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A day in the life of a driving instructo
y Alan Townend
A day in the life of a driving instructo
When Major John Hewson retired from the army at the age of fifty,
he soon found himself at a loose end. He had grown used to army
discipline and he found civilian life dull and boring. For the first few
months he was quite happy in the house that he and his wife had
ought on his retirement, but he soon began to wish he had
something to do. His wife, Mary, also pointed out that his pension
wasn't sufficient for them to live on and that they needed some
extra money. Unfortunately the Major had no qualifications, but he
did know a lot about motor cars. And so three months later he
opened his own school of motoring. He called it the Al School of
Driving. At first the Major thought he would never get more than
one or two clients, but everything changed on the day that the
first of his pupils passed the driving test.
As usual, the Major rose early, ate his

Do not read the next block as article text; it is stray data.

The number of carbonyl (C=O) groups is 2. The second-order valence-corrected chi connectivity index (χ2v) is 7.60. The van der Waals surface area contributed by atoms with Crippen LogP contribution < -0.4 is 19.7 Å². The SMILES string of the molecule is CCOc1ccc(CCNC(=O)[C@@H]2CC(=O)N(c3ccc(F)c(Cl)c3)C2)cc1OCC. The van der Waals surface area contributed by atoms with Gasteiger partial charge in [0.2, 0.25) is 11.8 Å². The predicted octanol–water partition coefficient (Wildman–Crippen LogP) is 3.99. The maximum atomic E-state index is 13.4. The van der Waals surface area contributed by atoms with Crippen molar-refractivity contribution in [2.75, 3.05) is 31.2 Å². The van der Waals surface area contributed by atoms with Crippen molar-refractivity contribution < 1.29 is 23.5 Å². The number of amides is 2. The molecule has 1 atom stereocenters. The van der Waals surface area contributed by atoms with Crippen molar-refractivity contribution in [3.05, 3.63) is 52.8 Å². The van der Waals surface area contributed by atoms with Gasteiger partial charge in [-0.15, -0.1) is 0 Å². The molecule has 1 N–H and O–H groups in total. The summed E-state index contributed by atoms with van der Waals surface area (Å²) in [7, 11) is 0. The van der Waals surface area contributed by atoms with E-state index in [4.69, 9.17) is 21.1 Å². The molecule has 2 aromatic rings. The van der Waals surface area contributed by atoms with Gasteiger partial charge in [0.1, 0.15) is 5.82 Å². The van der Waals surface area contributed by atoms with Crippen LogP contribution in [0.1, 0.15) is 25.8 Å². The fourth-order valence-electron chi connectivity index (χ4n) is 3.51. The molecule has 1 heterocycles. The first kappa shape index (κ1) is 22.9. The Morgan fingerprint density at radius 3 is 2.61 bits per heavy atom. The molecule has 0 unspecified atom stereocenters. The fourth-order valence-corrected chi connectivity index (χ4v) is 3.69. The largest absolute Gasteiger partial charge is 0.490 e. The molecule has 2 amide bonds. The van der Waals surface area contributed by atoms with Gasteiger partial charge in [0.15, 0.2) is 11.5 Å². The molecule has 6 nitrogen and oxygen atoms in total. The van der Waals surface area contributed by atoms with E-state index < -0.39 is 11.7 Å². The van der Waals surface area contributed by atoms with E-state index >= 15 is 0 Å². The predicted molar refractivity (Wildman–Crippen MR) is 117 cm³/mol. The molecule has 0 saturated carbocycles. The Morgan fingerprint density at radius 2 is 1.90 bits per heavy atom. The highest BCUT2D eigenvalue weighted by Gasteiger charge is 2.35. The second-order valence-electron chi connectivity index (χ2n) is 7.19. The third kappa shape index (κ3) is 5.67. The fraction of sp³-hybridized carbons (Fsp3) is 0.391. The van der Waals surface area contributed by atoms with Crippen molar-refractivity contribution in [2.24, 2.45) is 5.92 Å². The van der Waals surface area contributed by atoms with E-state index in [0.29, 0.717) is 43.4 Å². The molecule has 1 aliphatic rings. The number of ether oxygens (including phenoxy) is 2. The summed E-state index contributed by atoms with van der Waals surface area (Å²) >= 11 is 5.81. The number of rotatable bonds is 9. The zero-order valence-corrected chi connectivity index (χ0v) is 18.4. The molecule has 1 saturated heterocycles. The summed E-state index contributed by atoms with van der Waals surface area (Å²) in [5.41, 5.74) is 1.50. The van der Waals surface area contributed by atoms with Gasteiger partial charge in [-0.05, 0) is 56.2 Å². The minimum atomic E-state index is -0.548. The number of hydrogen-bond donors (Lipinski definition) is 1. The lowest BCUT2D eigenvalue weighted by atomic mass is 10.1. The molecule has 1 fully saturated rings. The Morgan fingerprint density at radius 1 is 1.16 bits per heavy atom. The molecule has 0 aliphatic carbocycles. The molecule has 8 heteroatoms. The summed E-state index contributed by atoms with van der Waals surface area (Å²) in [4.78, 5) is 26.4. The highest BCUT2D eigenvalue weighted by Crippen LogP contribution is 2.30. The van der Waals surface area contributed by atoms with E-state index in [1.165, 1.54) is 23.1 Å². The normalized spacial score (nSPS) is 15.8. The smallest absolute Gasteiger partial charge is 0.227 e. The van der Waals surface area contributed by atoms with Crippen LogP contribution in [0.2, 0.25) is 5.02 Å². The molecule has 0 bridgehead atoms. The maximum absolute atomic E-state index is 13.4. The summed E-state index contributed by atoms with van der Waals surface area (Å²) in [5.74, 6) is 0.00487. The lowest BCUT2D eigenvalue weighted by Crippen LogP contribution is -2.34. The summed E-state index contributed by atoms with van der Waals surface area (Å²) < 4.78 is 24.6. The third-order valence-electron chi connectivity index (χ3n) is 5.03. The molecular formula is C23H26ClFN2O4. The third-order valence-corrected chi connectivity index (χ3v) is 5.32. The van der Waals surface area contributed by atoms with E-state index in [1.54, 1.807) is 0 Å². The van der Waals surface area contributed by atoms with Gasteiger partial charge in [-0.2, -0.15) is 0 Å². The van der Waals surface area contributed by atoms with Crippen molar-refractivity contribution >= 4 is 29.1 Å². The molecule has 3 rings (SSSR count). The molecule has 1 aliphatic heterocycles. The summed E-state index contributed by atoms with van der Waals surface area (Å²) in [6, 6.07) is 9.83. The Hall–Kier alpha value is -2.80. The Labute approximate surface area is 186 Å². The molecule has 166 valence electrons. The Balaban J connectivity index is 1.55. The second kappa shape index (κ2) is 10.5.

eakfast and was in his
office at exactly eight o'clock. The Major was always punctual.
People in the houses opposite the school checked their watches
when he a
ived; they knew that the moment he entered his office
it was eight o'clock precisely. The Major's first job each morning
was to go into the garage next door and check the car for oil,
water and air. He returned to the office at eight fifteen. He looked
at his diary and sadly noted that he had no appointments until
midday. Nevertheless, he opened the office at nine o'clock as
usual. Then he sat down at his desk, lit his pipe and opened the
morning newspaper. He knew from many mornings spent in this
way that if he read the paper very slowly he would finish it at half